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Collection initializers on non-IEnumerable types

Topics: C# Language Design
May 12, 2014 at 12:45 PM
C# specification, § Collection initializers:
The collection object to which a collection initializer is applied must be of a type that implements System.Collections.IEnumerable or a compile-time error occurs.

I suggest removing this restriction. There are quite a few cases where using the collection initializer syntax to initialize objects that aren't IEnumerables is useful.

An old blog post by Mads Torgersen explains why this restriction was added: to prevent the usage of collection initializers on objects whose Add method was not designed for this, e.g. immutable types.
However, (I think) it's extremely unlikely that a programmer would write a collection initializer for something that isn't thought of as a collection, and if they did, the bug would be obvious.

Here's an example of a type which can't implement IEnumerable in a sensible way, but has a collection initializer syntax that makes sense. It's a class that allows settings classes to declare their default values in a clean way (the actual code has lazy initialization and other stuff, but that's not important here) :
public class SettingsDefaultValues<TSettings> : IEnumerable
    public Dictionary<string, object> AsDictionary { get; private set; }
    public SettingsDefaultValues()
        AsDictionary = new Dictionary<string, object>();

    public void Add<TProp>( Expression<Func<TSettings, TProp>> expr, TProp value )
        // GetPropertyName, whose code isn't defined here, does what it says
        AsDictionary.Add( GetPropertyName( expr ), value );

    // Required for collection initializers
    public IEnumerator GetEnumerator()
        throw new NotSupportedException();
// Usage, in a "MySettings" class:
protected override SettingsDefaultValues<MySettings> GetDefaultValues()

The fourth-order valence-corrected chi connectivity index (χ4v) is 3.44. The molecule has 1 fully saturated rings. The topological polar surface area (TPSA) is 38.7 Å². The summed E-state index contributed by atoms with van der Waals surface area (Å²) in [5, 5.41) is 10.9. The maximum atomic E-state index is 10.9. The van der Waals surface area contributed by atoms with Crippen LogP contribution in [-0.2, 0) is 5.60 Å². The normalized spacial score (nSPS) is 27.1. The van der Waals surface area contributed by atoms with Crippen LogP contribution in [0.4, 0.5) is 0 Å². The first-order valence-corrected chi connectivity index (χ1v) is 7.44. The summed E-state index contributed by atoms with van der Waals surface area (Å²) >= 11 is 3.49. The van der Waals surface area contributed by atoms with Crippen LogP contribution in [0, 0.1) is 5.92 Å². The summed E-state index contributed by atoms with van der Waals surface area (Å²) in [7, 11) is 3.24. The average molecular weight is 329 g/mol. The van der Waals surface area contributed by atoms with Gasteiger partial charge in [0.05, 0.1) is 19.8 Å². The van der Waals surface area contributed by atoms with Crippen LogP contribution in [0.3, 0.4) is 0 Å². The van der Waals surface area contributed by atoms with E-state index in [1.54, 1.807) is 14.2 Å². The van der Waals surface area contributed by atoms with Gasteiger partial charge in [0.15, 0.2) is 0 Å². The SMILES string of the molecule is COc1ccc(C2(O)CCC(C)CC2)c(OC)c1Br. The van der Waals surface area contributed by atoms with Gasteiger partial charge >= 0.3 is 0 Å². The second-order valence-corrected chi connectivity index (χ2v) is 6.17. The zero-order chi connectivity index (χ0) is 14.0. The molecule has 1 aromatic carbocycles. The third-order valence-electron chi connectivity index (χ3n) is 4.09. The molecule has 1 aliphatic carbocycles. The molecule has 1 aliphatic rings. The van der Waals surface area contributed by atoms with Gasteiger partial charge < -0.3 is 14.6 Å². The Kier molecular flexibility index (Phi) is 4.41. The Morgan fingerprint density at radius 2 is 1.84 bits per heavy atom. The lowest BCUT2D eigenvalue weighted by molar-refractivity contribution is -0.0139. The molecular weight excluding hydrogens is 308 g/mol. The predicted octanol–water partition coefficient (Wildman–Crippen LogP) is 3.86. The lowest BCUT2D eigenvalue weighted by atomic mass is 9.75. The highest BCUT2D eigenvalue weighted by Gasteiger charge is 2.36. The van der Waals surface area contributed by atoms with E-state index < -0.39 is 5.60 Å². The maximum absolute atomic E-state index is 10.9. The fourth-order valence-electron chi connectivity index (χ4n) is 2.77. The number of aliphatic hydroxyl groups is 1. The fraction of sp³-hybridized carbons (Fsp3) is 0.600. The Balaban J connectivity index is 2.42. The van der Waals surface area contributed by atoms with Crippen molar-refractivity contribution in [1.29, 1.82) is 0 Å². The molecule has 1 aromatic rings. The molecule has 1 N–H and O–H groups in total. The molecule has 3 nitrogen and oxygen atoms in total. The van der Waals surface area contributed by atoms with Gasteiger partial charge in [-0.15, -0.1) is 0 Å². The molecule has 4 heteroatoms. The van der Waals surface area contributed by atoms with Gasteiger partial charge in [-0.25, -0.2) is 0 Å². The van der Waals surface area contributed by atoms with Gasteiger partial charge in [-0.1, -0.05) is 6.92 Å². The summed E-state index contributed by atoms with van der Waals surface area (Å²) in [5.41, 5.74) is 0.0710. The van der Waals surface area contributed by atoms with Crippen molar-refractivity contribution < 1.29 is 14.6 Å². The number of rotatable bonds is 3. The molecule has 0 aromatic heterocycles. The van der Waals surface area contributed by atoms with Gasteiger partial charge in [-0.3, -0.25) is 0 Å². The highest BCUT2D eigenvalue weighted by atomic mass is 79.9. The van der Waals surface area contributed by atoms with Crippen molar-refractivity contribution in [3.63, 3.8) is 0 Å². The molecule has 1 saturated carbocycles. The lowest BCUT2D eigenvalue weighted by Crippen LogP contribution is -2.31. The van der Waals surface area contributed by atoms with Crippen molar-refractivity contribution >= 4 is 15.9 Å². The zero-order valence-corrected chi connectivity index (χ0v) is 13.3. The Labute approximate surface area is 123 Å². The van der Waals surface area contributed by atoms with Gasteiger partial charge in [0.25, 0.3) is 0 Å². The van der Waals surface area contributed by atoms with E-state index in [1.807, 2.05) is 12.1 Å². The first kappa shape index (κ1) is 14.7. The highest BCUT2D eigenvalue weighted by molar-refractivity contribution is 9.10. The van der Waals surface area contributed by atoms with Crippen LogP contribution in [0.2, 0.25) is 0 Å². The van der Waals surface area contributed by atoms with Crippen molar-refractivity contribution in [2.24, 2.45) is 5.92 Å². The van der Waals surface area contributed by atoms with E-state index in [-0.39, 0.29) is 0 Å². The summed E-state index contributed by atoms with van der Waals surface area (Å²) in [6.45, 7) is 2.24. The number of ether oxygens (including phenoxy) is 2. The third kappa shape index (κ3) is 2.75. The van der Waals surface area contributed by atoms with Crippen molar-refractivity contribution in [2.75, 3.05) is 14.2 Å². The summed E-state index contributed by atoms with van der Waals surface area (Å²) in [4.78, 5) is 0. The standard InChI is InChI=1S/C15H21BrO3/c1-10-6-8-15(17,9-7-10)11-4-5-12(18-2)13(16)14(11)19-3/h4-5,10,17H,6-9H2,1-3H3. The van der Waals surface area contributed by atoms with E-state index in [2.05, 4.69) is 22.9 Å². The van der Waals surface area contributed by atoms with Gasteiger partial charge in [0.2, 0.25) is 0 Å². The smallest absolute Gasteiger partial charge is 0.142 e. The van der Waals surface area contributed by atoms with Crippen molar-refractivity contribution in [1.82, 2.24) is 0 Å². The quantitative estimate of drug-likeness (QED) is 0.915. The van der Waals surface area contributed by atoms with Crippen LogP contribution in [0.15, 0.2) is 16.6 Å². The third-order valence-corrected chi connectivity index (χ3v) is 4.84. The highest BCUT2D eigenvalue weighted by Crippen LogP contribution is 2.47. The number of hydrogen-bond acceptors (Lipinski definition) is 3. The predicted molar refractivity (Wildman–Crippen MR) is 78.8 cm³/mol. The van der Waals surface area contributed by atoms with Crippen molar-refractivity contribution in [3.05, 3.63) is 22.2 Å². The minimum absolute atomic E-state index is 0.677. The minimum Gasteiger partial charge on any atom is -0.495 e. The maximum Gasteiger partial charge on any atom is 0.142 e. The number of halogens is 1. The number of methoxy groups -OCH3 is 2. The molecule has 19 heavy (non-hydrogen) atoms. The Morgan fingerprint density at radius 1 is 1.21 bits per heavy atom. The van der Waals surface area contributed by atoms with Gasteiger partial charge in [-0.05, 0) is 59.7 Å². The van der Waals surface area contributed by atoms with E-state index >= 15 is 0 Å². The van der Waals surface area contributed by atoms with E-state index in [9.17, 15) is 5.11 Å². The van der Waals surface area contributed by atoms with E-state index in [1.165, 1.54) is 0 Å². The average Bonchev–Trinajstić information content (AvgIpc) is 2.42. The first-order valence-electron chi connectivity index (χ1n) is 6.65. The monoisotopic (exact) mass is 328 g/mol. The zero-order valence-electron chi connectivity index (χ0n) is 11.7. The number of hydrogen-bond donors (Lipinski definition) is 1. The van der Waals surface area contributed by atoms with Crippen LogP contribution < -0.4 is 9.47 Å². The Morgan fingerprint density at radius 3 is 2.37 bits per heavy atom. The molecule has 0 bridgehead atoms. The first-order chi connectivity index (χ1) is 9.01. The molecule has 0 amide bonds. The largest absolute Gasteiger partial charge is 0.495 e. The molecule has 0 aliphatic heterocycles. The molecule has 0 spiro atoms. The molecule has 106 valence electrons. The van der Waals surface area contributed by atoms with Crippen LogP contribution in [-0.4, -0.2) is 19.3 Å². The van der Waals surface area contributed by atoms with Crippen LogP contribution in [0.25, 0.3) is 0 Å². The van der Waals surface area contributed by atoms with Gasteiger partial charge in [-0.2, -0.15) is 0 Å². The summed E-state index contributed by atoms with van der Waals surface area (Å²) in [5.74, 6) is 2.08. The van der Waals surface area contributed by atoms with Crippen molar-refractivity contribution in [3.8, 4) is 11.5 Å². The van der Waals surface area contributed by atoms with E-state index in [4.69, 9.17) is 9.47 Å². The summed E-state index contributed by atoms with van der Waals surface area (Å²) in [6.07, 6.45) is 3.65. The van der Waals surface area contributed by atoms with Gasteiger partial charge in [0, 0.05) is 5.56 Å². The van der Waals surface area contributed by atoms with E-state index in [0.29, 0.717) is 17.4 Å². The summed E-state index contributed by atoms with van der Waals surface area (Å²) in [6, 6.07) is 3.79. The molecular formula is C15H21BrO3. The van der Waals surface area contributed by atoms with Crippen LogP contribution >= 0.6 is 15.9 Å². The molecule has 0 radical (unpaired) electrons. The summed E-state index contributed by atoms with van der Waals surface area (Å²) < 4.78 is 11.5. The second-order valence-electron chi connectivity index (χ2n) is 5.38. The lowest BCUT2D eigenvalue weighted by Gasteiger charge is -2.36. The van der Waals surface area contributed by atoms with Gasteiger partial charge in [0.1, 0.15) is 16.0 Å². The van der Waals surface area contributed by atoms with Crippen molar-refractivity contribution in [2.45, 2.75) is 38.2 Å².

return new SettingsDefaultValues<MySettings>
        { x => x.Name, "John Q. Public" },
        { x => x.Age, 20 }
In this example, SettingsDefaultValues can't inherit from Dictionary<string, object> or from another collection without having some additional Add methods that do not make sense in this context. However, it is clearly a collection and it benefits from the collection initializer syntax.
May 12, 2014 at 2:45 PM
How about simply specifying an attribute which would indicate whether or not a collection should be constructable in that way? In the absence of an attribute, use the existing rules. Attributes strike me as an under-utilized feature, given that there are many places where no single rule can correctly identify all types where a certain rephrasing of code by the compiler would be legitimate.
May 12, 2014 at 2:55 PM
Edited May 12, 2014 at 2:55 PM
Attributes could be used in two different ways:
  • One per type, to let the compiler know that collection initializers should be allowed
  • One per add method, to tell the compiler which methods to consider. (Then they wouldn't even need to be called Add!)
If we're revisiting collection (and object?) initializers anyway, there are a couple of other options to consider:
  • Supporting immutable Add methods by using a return value, so that var x = new Foo { 1, 2 }; could be converted into var x = new Foo().Add(1).Add(2);
  • Supporting builder types (possibly configured via attributes) so that var x = new Foo { 1, 2 }; could be converted into var x = new Foo.Builder().Add(1).Add(2).Build();
But yes, finding some way of removing the IEnumerable restriction would be very welcome indeed.
May 12, 2014 at 5:30 PM
jonskeet wrote:
Attributes could be used in two different ways:
How about this approach: allow a class Foo to specify a construction approach. Possible approaches would include:
  1. Construct an array and pass it to a constructor or a designated static factory method; make a new array for each object, even if all of the items are constants.
  2. As with #1, but make the array static if all its contents are constants.
  3. Call a parameterless constructor or factory method, and then call some specified method upon the resulting object once per item.
  4. Call a constructor or factory method that takes an int parameter with the required size, and then calls an indexed property setter once per item.
It's not hard to imagine types where each of the above might be the "right" approach. Rather than having the compiler try to "guess" that it should call a parameterless cosntructor and then Add, it would be better to simply have a means of telling the compiler what it should do.